Thomas Szasz died on 8 Sept 2012 at the age of 92. His death was reported by Jacob Sullum of Reason.com today.
Szasz was best known for his vehement opposition to psychiatry as it is practiced in North America. He became a “star” of the anti-psychiatry movement of the 1960s with the publication of his controversial and widely-discussed article, “The Myth of Mental Illness,” which appeared in American Psychologist in 1960. He was also the author of many books critical of psychiatry.
Szasz argued that the various conditions commonly treated by psychiatrists are not “illnesses,” properly speaking, at all, and should not fall within the purview of the medical profession. They are instead, in his words, “problems of living,” not qualitatively dissimilar to problems that many people have in managing their lives. Szasz was especially critical of the practice of compulsory commitment of the “mentally ill” to mental hospitals.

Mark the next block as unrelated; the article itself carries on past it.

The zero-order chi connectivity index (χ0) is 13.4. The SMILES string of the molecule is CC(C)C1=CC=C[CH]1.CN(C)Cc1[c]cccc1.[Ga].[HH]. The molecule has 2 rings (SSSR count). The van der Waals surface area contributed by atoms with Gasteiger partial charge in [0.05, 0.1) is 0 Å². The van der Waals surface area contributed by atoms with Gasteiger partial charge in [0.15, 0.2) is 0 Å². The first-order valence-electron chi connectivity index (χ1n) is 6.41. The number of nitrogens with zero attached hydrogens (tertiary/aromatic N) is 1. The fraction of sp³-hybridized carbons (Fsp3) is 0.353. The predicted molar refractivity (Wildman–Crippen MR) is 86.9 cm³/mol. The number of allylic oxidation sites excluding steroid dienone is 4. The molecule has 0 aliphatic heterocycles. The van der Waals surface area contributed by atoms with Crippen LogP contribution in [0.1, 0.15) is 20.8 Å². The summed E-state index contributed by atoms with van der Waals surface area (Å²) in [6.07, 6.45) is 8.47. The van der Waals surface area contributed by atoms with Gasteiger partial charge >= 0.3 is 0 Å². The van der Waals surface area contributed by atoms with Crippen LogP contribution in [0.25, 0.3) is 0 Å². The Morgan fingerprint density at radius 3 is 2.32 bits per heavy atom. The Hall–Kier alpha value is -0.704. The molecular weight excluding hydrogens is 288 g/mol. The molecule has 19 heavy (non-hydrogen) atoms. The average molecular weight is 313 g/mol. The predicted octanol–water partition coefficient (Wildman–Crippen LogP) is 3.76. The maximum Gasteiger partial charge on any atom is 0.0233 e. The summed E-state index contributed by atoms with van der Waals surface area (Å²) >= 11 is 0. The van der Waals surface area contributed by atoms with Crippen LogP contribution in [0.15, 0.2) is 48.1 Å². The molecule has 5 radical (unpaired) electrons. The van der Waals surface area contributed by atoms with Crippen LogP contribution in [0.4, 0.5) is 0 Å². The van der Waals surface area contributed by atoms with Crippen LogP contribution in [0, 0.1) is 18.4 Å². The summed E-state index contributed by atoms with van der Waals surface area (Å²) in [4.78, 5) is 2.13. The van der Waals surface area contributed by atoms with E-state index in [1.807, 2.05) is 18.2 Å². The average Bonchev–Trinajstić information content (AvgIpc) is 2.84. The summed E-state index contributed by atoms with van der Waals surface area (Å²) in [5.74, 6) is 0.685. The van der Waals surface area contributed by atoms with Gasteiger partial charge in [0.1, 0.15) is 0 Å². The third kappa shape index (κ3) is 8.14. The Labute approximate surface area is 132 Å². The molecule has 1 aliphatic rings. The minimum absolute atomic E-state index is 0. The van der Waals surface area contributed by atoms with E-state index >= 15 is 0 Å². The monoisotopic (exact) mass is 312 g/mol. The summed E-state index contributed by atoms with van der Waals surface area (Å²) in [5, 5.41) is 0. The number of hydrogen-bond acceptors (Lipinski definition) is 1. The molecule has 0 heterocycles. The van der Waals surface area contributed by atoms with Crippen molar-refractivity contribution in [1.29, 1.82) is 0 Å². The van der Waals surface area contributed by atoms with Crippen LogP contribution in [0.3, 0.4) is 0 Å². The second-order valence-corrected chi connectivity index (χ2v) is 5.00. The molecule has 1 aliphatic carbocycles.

Szasz’s beliefs about psychiatry were connected to his general libertarian political outlook, which was borne, in part, of his experience with Soviet-style communism in his native Hungary.